How Using a DNA Kit Can Inspire a Healthy Lifestyle
Being curious about our origins is not a new thing. For centuries people have built their family trees from knowledge passed down through the generations or information acquired from official records. But it is only with the emergence of the home DNA kit that we have begun to consider the potential health benefits of exploring the secrets contained in our genes. And already, more than twelve million people have taken advantage of this new tool.
Identifying Susceptibility to Disease through DNA Testing
We already know that many medical conditions are hereditary, some skipping a generation while others manifest themselves only in members of one sex or another. Knowing that hereditary factors bring an increased risk of sustaining certain conditions can help us to take evasive action to minimize the risks thereby presented.
DNA sampling can be used to discover any vulnerability to illness, which can emanate either from a specific family line or from a broader ethnic susceptibility. Certain companies such as 23andMe are approved by the Food and Drug Administration to check for specific genes which relate to certain diseases or illnesses, and to relay information to customers about particular mutations in the genes BRCA1 and BRCA2. The FDA itself takes a keen interest in genetic compatibility issues which can be used to develop new treatments for such things as blood disorders.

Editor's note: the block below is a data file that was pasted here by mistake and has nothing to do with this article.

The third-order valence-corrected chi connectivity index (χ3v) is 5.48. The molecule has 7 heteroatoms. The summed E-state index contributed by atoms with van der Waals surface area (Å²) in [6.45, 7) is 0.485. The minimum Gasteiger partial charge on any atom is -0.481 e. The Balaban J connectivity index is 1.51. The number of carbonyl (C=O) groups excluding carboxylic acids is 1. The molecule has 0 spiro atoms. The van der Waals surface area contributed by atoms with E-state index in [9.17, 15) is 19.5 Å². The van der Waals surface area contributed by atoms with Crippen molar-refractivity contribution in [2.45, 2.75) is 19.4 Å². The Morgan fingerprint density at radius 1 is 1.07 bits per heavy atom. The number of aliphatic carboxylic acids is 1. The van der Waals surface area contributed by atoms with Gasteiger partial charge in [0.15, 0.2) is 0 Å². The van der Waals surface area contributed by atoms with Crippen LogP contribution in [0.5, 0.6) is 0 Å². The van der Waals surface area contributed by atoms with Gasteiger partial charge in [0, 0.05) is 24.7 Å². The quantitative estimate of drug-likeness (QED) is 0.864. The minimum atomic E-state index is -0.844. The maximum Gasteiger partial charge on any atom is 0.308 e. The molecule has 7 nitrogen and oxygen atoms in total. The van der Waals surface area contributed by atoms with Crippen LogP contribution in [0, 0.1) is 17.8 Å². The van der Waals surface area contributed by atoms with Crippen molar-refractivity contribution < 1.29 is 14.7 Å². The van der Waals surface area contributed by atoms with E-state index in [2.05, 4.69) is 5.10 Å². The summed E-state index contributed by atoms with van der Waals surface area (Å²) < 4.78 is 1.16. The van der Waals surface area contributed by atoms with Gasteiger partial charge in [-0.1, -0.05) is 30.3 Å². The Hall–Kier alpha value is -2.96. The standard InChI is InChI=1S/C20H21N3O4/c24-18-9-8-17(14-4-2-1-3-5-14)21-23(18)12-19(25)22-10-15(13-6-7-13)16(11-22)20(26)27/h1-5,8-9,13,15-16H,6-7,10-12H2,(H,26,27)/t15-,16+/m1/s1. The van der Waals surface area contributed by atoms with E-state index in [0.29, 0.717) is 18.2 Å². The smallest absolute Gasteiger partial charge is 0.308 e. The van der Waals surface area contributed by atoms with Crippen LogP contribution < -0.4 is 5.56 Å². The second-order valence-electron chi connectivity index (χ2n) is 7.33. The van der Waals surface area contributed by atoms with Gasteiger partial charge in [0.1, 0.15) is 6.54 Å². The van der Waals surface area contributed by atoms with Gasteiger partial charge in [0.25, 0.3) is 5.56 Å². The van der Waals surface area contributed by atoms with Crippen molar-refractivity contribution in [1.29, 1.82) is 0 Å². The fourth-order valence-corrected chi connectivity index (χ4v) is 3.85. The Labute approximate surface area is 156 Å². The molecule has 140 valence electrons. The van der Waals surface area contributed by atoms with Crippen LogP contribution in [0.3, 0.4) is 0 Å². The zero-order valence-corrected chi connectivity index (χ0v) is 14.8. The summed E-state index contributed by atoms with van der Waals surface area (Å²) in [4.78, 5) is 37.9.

The purpose of genetic testing is not to diagnose the presence of illness and disease, but to provide sufficient information as to the likelihood of it manifesting itself to enable precautionary or preventative measures to be taken where necessary.
There is a wealth of information online offering sometimes competing insights into which test kit is the best. Generally speaking a more pertinent question might be how much information is the test kit that you have opted for providing. In truth there are different levels of service, and as a rule of thumb the more you pay the more information is available to you.
Should Your Lifestyle Be Determined by Genetics?
You would not wish your pattern of life today to be determined by the genes of your forefathers. All the same, if there was a high incidence of a certain serious medical condition in your family history then it would perhaps be advisable to take whatever steps modern medicine makes available to minimize the risks.
We know for example that the risks of developing some cancers can be increased by the consumption of certain foods or by social behaviors such as smoking or drinking to excess (the American Cancer Society points out that 80 percent of lung cancer deaths are the direct consequence of smoking). Whilst we should all endeavor to minimize the risks, a person who has a genetic predisposition towards that particular cancer, either though ethnicity or family history, might be more inclined to make the necessary lifestyle adjustments.